[0040] In some embodiments, the first and second particulate air filters 141 , 142 are capable of being cleaned, disinfected, and/or sterilized. In some embodiments, the particulate air filters 141 , 142 may be cleaned with detergents and/or enzymes using manual or automated methods. In some embodiments, the particulate air filters 141 , 142 may be cleaned using ultrasonic baths and/or washer-disinfectors. In other embodiments, particulate air filters 141 , 142 may be disinfected with isopropyl alcohol, bleach, hydrogen peroxide, or other known disinfectants. In other embodiments, particulate air filters 141 , 142 may be sterilized using an autoclave, gamma radiation, VHP, EtO, or other known sterilization methods. In some embodiments, the particulate air filters 141 , 142 may be cleaned, disinfected, and/or sterilized while still housed within the respirator 100. In other embodiments, particulate air filters 141 , 142 may be removed from the respirator 100 for separate cleaning, disinfecting, or sterilization.

[0041] The mask 1 10 may include an optional inner layer 190, in some embodiments, located between the first and/or second particulate air filter 141 , 142 and the user for reducing accumulation of breath secretions on the first and second particulate air filters 141 , 142. The inner layer 190 may include a removable washable, flexible insert (e.g., scrim) that provides a protective surface covering each of particulate air filters 141 , 142 on the innermost portion of the mask 110 facing the user. In other embodiments, the inner layer 190 may be provided as a unitary part of the particulate air filter 141 , 142. The inner layer 190 may further extend the life cycle of the respirator 100 by protecting the filter media during disinfection, cleaning, and/or sterilization processes. The inner layer 190 is composed of, for example, a flexible mesh fabric. Exemplary materials for the inner layer 190 include, but are not limited to, polyolefin, polypropylene, polyethylene, and/or polyphenylsulfone. Other flexible materials are also possible. The inner layer 190 may be removably attached to the filters 141 , 142, permanently attached to the filters 141 , 142, filter overmolded, or could be a stand-alone part.

[0042] In some embodiments, the respirator 100 may further include a speech diaphragm, microphone and/or a wireless transmitter to allow a user to communicate better.

[0043] FIG. 4 is a perspective backside view of mask 110 of respirator 100. Upper and lower 161 , 162 straps are not shown for clarity of illustration. The face seal 150 is adapted to comfortably fit over the user’s nose and mouth and form an airtight seal against the user’s face. The face seal 150 includes a main pocket 155 that encloses the user’s nose and mouth and permits ample air exchange with the first and second particulate air filters 141 , 142.

[0044] The face seal 150 includes a nose bridge 151 adapted to extend over the bridge of the user’s nose and a chin pocket 152 adapted to extend below the user’s chin, which provide the face seal 150 with a positive location that is stabilized by the lower strap 162 to ensure seal integrity. The outer profile of the face seal 150 is compact below the nose so as to reduce interference with the user’s field of vision and to avoid interference with eyewear (e.g., glasses) or other personal protective equipment (e.g., face shield). The face seal 150 is adapted to fit a large variety of different face sizes and shapes. The mask 1 10, including the face seal 150, may be manufactured in a variety of sizes (e.g., infant, child, small, medium, large, etc.) to provide proper fit for different head sizes ranging from pediatric to adult head sizes. In certain embodiments, the face seal 150 is made of silicone or thermoplastic elastomer and is adapted to reduce facial discomfort. In some embodiments, other conformable materials may be used for the face seal 150.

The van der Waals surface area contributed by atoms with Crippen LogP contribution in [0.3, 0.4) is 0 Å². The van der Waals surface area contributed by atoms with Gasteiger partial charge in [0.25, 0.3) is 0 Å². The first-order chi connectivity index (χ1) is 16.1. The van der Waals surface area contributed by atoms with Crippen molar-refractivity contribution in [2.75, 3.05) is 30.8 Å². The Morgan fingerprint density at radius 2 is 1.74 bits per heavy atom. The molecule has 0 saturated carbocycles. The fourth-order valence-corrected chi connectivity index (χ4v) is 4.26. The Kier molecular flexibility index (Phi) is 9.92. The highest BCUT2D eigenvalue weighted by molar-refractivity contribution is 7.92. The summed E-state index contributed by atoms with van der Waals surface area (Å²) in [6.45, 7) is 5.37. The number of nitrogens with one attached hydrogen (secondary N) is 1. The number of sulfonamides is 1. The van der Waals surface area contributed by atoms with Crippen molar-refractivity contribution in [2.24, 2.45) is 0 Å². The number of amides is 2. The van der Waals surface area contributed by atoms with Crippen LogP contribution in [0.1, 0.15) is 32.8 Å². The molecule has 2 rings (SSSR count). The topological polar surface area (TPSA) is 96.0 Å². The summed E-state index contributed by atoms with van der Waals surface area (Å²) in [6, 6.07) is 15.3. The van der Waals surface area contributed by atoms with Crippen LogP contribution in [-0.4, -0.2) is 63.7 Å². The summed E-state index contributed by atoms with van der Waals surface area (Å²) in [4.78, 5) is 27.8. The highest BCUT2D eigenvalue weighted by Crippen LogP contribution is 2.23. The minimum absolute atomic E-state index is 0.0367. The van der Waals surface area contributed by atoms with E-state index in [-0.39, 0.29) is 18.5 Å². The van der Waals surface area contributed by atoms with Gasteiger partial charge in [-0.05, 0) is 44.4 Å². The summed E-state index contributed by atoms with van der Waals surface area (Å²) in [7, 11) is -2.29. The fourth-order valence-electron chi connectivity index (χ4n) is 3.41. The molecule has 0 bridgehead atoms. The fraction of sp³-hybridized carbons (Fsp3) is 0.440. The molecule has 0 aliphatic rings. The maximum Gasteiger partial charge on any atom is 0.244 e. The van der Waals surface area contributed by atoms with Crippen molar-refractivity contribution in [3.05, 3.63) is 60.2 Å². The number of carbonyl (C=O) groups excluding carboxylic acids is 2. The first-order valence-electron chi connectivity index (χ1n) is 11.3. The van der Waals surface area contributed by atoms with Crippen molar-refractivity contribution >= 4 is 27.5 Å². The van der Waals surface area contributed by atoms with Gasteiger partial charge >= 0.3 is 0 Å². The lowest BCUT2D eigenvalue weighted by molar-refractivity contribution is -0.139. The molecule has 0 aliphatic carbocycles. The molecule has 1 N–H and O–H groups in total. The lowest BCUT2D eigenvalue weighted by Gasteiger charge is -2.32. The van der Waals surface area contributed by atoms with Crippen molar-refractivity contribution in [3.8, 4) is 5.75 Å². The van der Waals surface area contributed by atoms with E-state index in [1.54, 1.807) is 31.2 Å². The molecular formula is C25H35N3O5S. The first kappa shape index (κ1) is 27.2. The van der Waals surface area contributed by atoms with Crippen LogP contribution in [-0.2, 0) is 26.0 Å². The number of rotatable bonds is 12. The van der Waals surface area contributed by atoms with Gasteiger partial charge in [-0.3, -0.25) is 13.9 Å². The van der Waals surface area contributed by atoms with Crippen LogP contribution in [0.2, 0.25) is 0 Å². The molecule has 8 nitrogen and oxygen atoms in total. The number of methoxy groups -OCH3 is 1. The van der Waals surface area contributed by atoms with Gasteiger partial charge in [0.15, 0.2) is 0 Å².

[0045] FIG. 5 is a cross-sectional bottom view of the mask 1 10 that shows the first and second particulate air filters 141 , 142, which are located internally within the first and second outer shield portions 131 , 132 of the mask 1 10. FIG. 6 is a cross-sectional bottom view of the mask 110 with the first and second particulate air filters 141 , 142 shown removed. FIGs. 5 and 6 are best viewed together with the following description.

[0046] A first protective pocket 133 houses the first particulate air filter 141 , and a second protective pocket 134 houses the second particulate air filter 142. The first and second protective pockets 133, 134 are formed within the first and second outer shields, 131 , 132, respectively.

[0047] A first gap 181 is formed between the first outer shield portion 131 and the first particulate air filter 141 , as depicted in FIGs. 5 and 6. Similarly, the second outer shield portion 132 is shaped to form a second gap 182 between the second outer shield 132 and the second particulate air filter 142. The first and second gaps 181 , 182 provide ample space to disperse flow of air evenly across the surface of each of the particulate air filters 141 , 142, which ensures efficient filter media utilization and low resistance to air flow. The first gap 181 extends to the first vent 171 (e.g., see FIG. 4) to connect the air passage to the outside. Similarly, the second gap 182 extends to the second vent 172 (e.g., see FIG. 4), to connect the air passage to the outside. In one embodiment, the first vent 171 and the second vent 172 are formed of a flexible material so as to be selectively closeable. Alternatively, in another embodiment, the vents 171 , 172 may be a rigid opening in the outer surface of the mask for allowing airflow therethrough. [0048] In operation, as a user of respirator 100 inhales, air is drawn into the mask 1 10 via the first and second vents 171 , 172, through respective first and second gaps 181 , 182, and across respective first and second particulate air filters 141 , 142. Particles in the air are filtered by the first and second particulate air filters 141 , 142, and purified air is delivered to the main pocket 155 within mask 1 10 for inhalation by the user. When exhaling, the exhaled breath of the user passes in the opposite direction through the air filters 141 , 142 across the gaps 181 , 182, and out of the mask 1 10 via the vents 171 , 172.